Also, the reduction by symmetry of the energy functional under the action by a group and spontaneous symmetry breaking of transformations of symmetric groups appear to elucidate topics in particle physics (for example, the unification of electromagnetism and the weak force in physical cosmology). In Physics, spontaneous symmetry breaking occurs when a system that is symmetric with respect to some Symmetry group goes into a Vacuum state Particle physics is a branch of Physics that studies the elementary constituents of Matter and Radiation, and the interactions between them Electromagnetism is the Physics of the Electromagnetic field: a field which exerts a Force on particles that possess the property of The weak interaction (often called the weak force or sometimes the weak nuclear force) is one of the four Fundamental interactions of nature Physical cosmology, as a branch of Astronomy, is the study of the large-scale structure of the Universe and is concerned with fundamental questions about its
The symmetry properties of a physical system are intimately related to the conservation laws characterizing that system. Noether's theorem (also known as Noether's first theorem) states that any differentiable symmetry of the action of a physical system has In Physics, a conservation law states that a particular measurable property of an isolated Physical system does not change as the system evolves Noether's theorem gives a precise description of this relation. Noether's theorem (also known as Noether's first theorem) states that any differentiable symmetry of the action of a physical system has The theorem states that each symmetry of a physical system implies that some physical property of that system is conserved, and conversely that each conserved quantity has a corresponding symmetry. For example, the isometry of space gives rise to conservation of (linear) momentum, and isometry of time gives rise to conservation of energy.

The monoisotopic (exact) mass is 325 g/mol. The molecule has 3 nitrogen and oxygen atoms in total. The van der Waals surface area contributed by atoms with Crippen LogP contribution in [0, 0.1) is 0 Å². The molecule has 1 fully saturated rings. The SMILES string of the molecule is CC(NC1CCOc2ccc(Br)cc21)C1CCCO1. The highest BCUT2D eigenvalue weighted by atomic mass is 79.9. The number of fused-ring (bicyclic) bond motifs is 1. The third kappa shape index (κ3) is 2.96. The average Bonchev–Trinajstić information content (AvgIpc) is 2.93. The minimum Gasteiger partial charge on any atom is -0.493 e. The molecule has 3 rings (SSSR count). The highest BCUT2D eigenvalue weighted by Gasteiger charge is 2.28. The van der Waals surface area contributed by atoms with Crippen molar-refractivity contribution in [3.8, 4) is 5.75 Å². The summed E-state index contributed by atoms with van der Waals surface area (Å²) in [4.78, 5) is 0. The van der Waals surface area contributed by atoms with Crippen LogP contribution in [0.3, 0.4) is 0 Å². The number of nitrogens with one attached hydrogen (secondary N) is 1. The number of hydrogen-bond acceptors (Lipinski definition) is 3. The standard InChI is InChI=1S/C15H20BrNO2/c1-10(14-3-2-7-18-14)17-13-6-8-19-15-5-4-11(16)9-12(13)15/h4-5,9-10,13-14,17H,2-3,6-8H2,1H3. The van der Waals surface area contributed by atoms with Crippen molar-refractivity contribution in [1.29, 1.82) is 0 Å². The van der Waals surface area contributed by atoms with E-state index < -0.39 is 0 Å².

A summary of some fundamental symmetries together with their conserved quantities is given in the table below.
|translation in time|
|translation in space|
|rotation in space|
|Discrete symmetry||P, coordinates' inversion||spatial parity|
|C, charge conjugation||charge parity|
|T, time reversal||time parity|
|CPT||product of parities|
|Internal symmetry(independent of|
|U(1) gauge transformation||electric charge|
|U(1) gauge transformation||lepton generation number|
|U(1) gauge transformation||hypercharge|
|U(1)Y gauge transformation||weak hypercharge|
|U(2) [U(1)xSU(2)]||electroweak force|
|SU(2) gauge transformation||isospin|
|SU(2)L gauge transformation||weak isospin|
|SU(3) "winding number"||baryon number|
|SU(3) gauge transformation||quark color|
|SU(3) (approximate)||quark flavor|